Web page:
Speaking of tools, which I recently was… Speaking of them, that is, not being one… I discovered after we’d landed back home here in Dinkytown that I was without jack stands. I used to have four of them, nice sturdy American-made steel, but they’re somewhere else now. They weren’t intended to be, but as I’ve mentioned before my tools have always had a habit of falling into adverse possession. So, being one who doesn’t like the idea of having a three ton pickup truck crush the life out of me I bought some more jack stands. Nice stout suckers, rated for six tons each. Theoretically, one of them could hold up two of my truck, so there’s a pretty good safety margin there. The old truck should never fall on me.
The company who made them is a Canuckistani outfit, with manufacturing facilities in Canada and the US. The company who sold them to me gave no indication of the stands’ country of origin, but I didn’t find anything anywhere indicating that they might come from (gasp!) China so I ordered ’em up. Yes, indeed, I found when they arrived that they were manufactured in China. I don’t fault the Chinese for the poor quality of the goods imported from there, as they’re just filling contracts for things engineered and specified elsewhere, but I do harbor suspicion because the engineering and specification being done in North America for Chinese manufacturing really suck. Still, they’re rated for twice the weight of my truck, so I went ahead and started using them.
Then I got a recall notice. It turns out that they can fail and drop the load suddenly. I wonder how they figured that out. I’m glad I wasn’t involved.
My father, who now owns four very nice American steel jack stands, taught me the great importance of vehicle lifting safety one day in the 1960’s, a lesson that has stuck with me all these years. On that day, he didn’t own four very nice American steel jack stands, or even one of them. He was replacing the rear shock absorbers on my mother’s 1964 Chevrolet Impala, when the thing fell off of the screw-type jack which was the only thing keeping it elevated. It pinned him to the driveway, with the axle tube planted squarely on his chest, which understandably got him to hollering like he was being killed. Being the designated helper, it fell to me to reposition the jack and lift the vehicle off of the screaming fool. It scared hell out of me.
Did I say that the car fell? That makes it sound like it was a random sort of thing, which it wasn’t. The car was pulled off of the jack by my father, who’d been forcefully yanking on a shock absorber that wouldn’t come out. Perhaps due to the fact that not all of the mounting hardware had been removed. The thing practically fell out when I removed said hardware while the patriarch sat in a chair groaning and drinking beer. Later that afternoon I saw my first ever jack stands, brand new from the auto parts store. AFTER the job was done.
A few years later I learned the importance of placing the jack stands on a solid surface. As it turns out, on a very hot Southern California day an asphalt driveway is not so solid a surface. I again had to lift a vehicle off of my father, hollering as if he was being killed. Not long after, I learned that (a) wheel chocks are terribly important, too, because (b) the parking brake only locks the rear wheels, and if they’re elevated there’s nothing preventing the vehicle from rolling. Rolling right off of the jack stands. At least that time the fool wasn’t pinned under the vehicle.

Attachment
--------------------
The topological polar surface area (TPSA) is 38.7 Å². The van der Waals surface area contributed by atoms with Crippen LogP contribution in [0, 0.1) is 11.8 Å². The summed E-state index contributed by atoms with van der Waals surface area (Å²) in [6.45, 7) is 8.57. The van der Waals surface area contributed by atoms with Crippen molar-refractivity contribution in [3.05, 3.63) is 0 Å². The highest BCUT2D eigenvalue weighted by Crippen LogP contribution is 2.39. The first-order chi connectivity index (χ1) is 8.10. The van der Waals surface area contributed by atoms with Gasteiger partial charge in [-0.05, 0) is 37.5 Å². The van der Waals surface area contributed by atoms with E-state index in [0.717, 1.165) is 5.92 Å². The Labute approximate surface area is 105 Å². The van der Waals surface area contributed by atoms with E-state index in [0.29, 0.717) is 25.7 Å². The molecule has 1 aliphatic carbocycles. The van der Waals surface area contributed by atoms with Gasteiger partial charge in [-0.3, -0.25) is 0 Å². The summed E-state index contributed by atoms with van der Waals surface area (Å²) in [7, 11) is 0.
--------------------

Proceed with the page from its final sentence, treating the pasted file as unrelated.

It was maybe two years after that that I learned that it’s important to chock those wheels both front and rear, because it’s unwise to count on a gentle slope to prevent the vehicle from rolling uphill when sufficient force is applied. He wasn’t pinned that time, either, but he was bruised and bloodied a bit.
I learned quite a lot from my father, and almost all of it by negative example. Never store gasoline in glass jars, especially not with the lid screwed down tight, especially not when the lowest point of the garage floor just happens to be right under the pilot light on the gas water heater. That can burn your house up and frighten your four year old son half to death. Also: don’t wait until after the fire to buy the fire insurance. Several years later, we both learned that the stuff that ain’t yours ain’t covered by the fire insurance — so the stuff that was mine that got burned up in his second garage fire was just my own tough luck.
Don’t be careless with sharp screwdrivers, and use a vice when one is called for. It looks really painful to jam a narrow bladed screwdriver all the way through the palm of your hand, and really pathetically stupid to do it twice. Chances are good that all of the bolts and nuts that hold your vehicle together really are necessary. Also, it doesn’t help to hurl wrenches at the car whose fasteners won’t come loose easily. It’s also painful to be the dumb little kid who isn’t allowed to get far away from the father who will hurl wrenches at engines, from which they will bounce and strike the nearest little kid in the face. Don’t drink and drive, because sometimes god doesn’t look out for drunks and instead places enormous boulders in their path, boulders that won’t be moved no matter how fast you’re going when you ram into them. Secure the stuff that rides in your vehicle with you lest that stuff, in the wreck you so richly deserve to have, become missiles aimed right at your idiot drunken head and thereupon leave permanent creases. Don’t drink and operate chainsaws, and especially don’t get drunk and fell tall trees on windy days. And so on. The list goes on and on but I’ve gone on long enough.
With that as my history, I’ve got fire extinguishers and jack stands and wheel chocks and all manner of safety equipment that I use whenever it’s called for and maybe even when it’s not.
Imagine my chagrin upon receipt of the recall notice for the jack stands I’d already trusted with my life.